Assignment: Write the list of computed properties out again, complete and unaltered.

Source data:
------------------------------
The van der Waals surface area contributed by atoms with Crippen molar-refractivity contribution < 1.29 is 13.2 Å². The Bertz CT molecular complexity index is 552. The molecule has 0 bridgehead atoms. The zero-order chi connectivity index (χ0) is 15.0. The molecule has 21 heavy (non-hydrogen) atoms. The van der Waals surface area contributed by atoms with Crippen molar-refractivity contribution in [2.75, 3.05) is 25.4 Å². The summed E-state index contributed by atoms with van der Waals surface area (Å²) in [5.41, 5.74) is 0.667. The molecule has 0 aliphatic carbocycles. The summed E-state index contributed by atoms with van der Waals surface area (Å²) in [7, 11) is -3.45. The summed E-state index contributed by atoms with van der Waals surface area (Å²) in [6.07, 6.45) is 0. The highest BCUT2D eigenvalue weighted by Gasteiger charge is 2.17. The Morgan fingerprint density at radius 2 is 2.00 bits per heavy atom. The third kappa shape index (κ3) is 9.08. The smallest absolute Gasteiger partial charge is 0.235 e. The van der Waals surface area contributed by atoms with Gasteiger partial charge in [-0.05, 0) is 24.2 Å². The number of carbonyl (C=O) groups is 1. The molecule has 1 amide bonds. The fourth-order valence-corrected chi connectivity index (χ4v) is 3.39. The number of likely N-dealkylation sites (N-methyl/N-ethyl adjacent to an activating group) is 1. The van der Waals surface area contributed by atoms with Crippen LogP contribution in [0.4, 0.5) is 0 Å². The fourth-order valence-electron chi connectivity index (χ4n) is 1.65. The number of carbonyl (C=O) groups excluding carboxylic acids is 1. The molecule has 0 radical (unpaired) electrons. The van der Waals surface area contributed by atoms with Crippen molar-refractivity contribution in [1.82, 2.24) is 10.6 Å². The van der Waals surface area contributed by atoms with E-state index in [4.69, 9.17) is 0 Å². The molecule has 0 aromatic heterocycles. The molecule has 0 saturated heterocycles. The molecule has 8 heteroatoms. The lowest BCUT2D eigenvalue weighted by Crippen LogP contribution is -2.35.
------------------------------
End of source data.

The van der Waals surface area contributed by atoms with Crippen molar-refractivity contribution < 1.29 is 13.2 Å². The Bertz CT molecular complexity index is 552. The molecule has 0 bridgehead atoms. The zero-order chi connectivity index (χ0) is 15.0. The molecule has 21 heavy (non-hydrogen) atoms. The van der Waals surface area contributed by atoms with Crippen molar-refractivity contribution in [2.75, 3.05) is 25.4 Å². The summed E-state index contributed by atoms with van der Waals surface area (Å²) in [5.41, 5.74) is 0.667. The molecule has 0 aliphatic carbocycles. The summed E-state index contributed by atoms with van der Waals surface area (Å²) in [7, 11) is -3.45. The summed E-state index contributed by atoms with van der Waals surface area (Å²) in [6.07, 6.45) is 0. The highest BCUT2D eigenvalue weighted by Gasteiger charge is 2.17. The Morgan fingerprint density at radius 2 is 2.00 bits per heavy atom. The third kappa shape index (κ3) is 9.08. The smallest absolute Gasteiger partial charge is 0.235 e. The van der Waals surface area contributed by atoms with Gasteiger partial charge in [-0.05, 0) is 24.2 Å². The number of carbonyl (C=O) groups is 1. The molecule has 1 amide bonds. The fourth-order valence-corrected chi connectivity index (χ4v) is 3.39. The number of likely N-dealkylation sites (N-methyl/N-ethyl adjacent to an activating group) is 1. The van der Waals surface area contributed by atoms with Crippen LogP contribution in [0.4, 0.5) is 0 Å². The fourth-order valence-electron chi connectivity index (χ4n) is 1.65. The number of carbonyl (C=O) groups excluding carboxylic acids is 1. The molecule has 0 radical (unpaired) electrons. The van der Waals surface area contributed by atoms with Crippen molar-refractivity contribution in [1.82, 2.24) is 10.6 Å². The van der Waals surface area contributed by atoms with E-state index in [4.69, 9.17) is 0 Å². The molecule has 0 aromatic heterocycles. The molecule has 0 saturated heterocycles. The molecule has 8 heteroatoms. The lowest BCUT2D eigenvalue weighted by Crippen LogP contribution is -2.35.